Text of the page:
Innocence and the pursuit of goals
Beetle.– Beetle is a being of peace, wishing nothing more than to live at one with nature and the world. Metamorphosis, resurrection, past lives, rebirth of the soul, innocence of purpose. Beetle signals a confirmation we are on the right track and we should pursue our goals. .Some beetles are good omens and some beetles are bad omens. You need to learn which ones mean what in your area by studying their behavior and what occurs after you see one. Some beetles are messengers of good and bad weather. In some cases, beetles have devastated acres of trees, but they symbolically warned everyone before the attack.
- Dung Beetle (Scarab).— Resurrection, regeneration, new life and vitality. Connection to spherical power, ability to move heavy objects
…The Father of Meaningful Coincidences, which he called Synchronicity: An Acausal Connecting Principle, was the great Swiss psychiatrist, Carl G. Jung. Jung articulated his concept of synchronicity after many years of study and reflection based on experiences with patients in psychotherapy and conversations with astrophysicists Albert Einstein and Professor Wolfgang Pauli.
By saying that coincidences were “acausal” Jung meant that they could not be accounted for or explained in purely physical or material cause and effect terms, but that nonetheless they had a meaningful connection or link to reality itself. In other words they are not just mere coincidence or happenstance. The universe participates in the human quest for meaning.
Jung said that synchronicity indicates that coincidences are “more than chance, less than causality”, a “confluence of events in a numinous or awesome atmosphere.” Moreover, he became convinced that these synchronicities arose during points of crisis in people’s lives and contained insights for future growth and development.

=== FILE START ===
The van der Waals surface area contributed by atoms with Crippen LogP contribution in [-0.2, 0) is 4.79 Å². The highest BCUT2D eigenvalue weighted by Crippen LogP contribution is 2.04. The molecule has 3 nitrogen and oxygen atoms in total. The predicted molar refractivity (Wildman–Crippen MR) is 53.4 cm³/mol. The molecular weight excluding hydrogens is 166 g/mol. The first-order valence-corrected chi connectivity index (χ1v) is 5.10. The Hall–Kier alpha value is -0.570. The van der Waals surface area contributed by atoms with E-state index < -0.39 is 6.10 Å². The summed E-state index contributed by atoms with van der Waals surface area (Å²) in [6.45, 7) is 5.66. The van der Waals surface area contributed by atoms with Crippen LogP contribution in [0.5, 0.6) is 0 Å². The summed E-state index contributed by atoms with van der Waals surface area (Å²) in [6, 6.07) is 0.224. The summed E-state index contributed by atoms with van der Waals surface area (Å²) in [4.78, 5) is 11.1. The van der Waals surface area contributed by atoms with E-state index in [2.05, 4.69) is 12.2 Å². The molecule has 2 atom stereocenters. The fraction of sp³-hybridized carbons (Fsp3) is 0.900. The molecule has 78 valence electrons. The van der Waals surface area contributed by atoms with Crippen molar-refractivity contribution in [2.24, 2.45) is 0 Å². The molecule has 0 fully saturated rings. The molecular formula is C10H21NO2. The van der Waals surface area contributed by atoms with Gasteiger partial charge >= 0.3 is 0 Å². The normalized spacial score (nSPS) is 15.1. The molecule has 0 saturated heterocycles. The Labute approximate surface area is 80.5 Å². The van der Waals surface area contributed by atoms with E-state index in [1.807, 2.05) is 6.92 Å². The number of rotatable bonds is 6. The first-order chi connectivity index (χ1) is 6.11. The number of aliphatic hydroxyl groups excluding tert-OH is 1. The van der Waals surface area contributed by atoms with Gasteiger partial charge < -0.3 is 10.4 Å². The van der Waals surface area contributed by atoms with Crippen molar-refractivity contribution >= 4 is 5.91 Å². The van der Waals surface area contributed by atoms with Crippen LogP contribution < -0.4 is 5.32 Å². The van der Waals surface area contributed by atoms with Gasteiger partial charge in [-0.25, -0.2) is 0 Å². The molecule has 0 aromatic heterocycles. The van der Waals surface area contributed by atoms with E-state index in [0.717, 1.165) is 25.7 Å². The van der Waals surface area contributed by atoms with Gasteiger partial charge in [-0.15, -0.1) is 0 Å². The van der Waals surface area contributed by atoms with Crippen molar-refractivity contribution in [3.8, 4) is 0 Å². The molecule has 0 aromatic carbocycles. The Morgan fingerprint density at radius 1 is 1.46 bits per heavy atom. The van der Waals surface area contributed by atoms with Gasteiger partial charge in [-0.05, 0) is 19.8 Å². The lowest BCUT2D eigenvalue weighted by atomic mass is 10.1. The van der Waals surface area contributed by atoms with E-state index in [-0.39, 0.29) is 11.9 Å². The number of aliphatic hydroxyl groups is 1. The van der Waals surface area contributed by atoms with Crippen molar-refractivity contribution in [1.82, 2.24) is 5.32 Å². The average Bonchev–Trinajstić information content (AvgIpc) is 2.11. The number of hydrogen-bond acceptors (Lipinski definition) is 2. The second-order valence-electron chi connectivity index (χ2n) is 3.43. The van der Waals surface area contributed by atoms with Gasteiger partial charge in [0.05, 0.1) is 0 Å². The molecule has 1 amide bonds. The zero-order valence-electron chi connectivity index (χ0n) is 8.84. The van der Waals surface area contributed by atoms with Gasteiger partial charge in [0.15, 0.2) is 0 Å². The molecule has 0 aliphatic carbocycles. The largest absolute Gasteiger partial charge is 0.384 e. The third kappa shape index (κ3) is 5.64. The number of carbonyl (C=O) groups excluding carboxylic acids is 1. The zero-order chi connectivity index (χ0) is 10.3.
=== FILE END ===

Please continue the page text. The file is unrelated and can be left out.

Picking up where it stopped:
…Synchronicity and the scarab beetle
Jung’s most famous case of synchronicity in psychotherapy was with the woman patient who recited a dream she had had in which she was given a costly piece of jewelry, a golden scarab (beetle). While she was relating the dream Jung heard something tapping at the window from outside. Jung opened the window and in flew a scarbaeid beetle which he caught in his hand, its gold-green color resembling that of the golden scarab in the woman’s dream. He handed the beetle to his patient and said, “Here is your scarab.”
The woman, who was highly educated and intelligent, had been resisting dealing with her feelings and emotions. She was very adept at rationalisation and intellectualising. After the scary scarab experience she was able to get to the root of her emotional problems and to make real progress in her growth toward wholeness.
The universe had somehow cooperated in her therapy by giving her a meaningful coincidence. The scarab that tapped on Jung’s window was no ordinary bug. It was somewhat rare in those parts. It has, as one writer notes, “perennially symbolised transformation and metamorphosis, the very things that this woman’s unconscious was calling out for. It was as if the struggle in her soul had been projected like a powerful movie image into the outer world” and the universe responded accordingly.
…find your own meaning
…find your own meaning. The universe will assist you if your quest includes the heart as well as the head. Examine the course of your own life and see where seemingly meaningless chance turned into meaningful coincidence right before your eyes. Don’t be satisfied with stories, how things have gone with others. Unfold your own myth. Integrate wonder back into your life.
(thanks to the photographer here)
Let’s not forget where the ‘us’ began.
HOWZAT for synchronicity?